Residents keep reviewing the sequence of events, seeking some kind of answers to their questions.

Kartofelnikov was returning home about 9:10 p.m. when he noticed an ordinary Zhiguli parked next to his building's entrance.

When Kartofelnikov got closer, he realized it had an unusual license plate number - the last two numbers, which indicate the city in which the car is registered, had been pasted over with a hand-drawn piece of paper. The glued-on number was 62, for Ryazan. Underneath, he could see the real number - 77, for Moscow.

At the time, the country was in near-hysteria over the bombing campaign. So Kartofelnikov called the police. A few minutes later, so did Vladimir Vasilyev, a 53-year-old radio engineer, who not only saw the Zhiguli and the pasted-on license numbers but got a look at the people inside before it pulled away. There were two men and a woman, he says. They looked not like Chechens, but like Russians. Still, Vasilyev wasn't taking any chances.

By 9:20 p.m., the police were on their way. The car was gone by the time they arrived. They went straight to the basement and found the sacks of white powder and the timing device. The bomb squad did a quick test and detected explosive vapors.

"Our preliminary tests showed the presence of explosives," Lieutenant Colonel Sergei Kabashov, chief of the local police precinct, says. "We weren't told it was a test. As far as we were concerned, the danger was real."

The local branch of the FSB was also in the dark.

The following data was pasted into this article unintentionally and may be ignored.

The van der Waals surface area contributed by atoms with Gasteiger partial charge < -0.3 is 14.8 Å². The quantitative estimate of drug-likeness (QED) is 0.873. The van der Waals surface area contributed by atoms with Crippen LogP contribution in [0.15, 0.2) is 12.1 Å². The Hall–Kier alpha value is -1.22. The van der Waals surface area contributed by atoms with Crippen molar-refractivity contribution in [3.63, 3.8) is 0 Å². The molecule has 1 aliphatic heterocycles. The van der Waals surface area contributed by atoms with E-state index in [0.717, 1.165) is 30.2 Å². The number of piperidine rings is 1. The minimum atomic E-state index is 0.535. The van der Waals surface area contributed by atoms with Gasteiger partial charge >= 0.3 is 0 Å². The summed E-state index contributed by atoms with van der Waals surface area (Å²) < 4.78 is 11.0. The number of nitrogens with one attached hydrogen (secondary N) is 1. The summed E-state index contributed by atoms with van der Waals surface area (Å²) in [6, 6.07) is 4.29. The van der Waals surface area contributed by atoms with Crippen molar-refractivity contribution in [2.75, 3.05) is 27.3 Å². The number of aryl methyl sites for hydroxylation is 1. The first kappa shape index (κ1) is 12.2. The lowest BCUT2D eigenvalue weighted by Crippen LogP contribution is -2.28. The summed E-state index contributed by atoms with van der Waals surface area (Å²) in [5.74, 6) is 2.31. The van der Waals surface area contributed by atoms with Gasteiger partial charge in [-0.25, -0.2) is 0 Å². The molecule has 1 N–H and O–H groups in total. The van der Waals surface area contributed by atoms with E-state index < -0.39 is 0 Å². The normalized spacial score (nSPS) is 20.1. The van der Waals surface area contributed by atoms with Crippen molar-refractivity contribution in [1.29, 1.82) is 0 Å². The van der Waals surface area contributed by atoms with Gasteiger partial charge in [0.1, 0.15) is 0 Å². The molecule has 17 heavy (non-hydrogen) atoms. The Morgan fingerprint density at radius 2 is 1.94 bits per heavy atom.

It was late the next day, during the evening news, that FSB chief Nikolai Patrushev announced that the bomb scare had been just a drill.

"Of course no investigation is going on now in relation to this case. It was just an exercise," Yury Bludov, the FSB spokesman in Ryazan, says.

Without an investigation to probe further, residents will keep asking themselves the same questions:

-If it really was a test, why did the authorities wait nearly 24 hours to say so?

-Why haven't there been reports of tests in other cities?

And then there are larger questions concerning the overall bombing campaign:

-Why would Chechen terrorists kill defenseless civilians in anonymous apartment buildings instead of choosing public targets like train stations or government buildings?

-Why has there been no credible claim of responsibility? Chechen authorities have denied any involvement by the separatists.

-Why were the remains of the Moscow buildings razed so quickly?

In the days after the Ryazan incident, the local FSB chief came to speak to the apartment building's residents. He apologized but told them that filing a suit for damages would probably lead nowhere.

So the residents asked for, and got, a new entranceway of heavy white brick, with an intercom security system. And they haven't filed a suit or a formal complaint.

"The general opinion is that we'd better not challenge them or they will really blow us up next time," Tatyana Lukichyova, 51, says.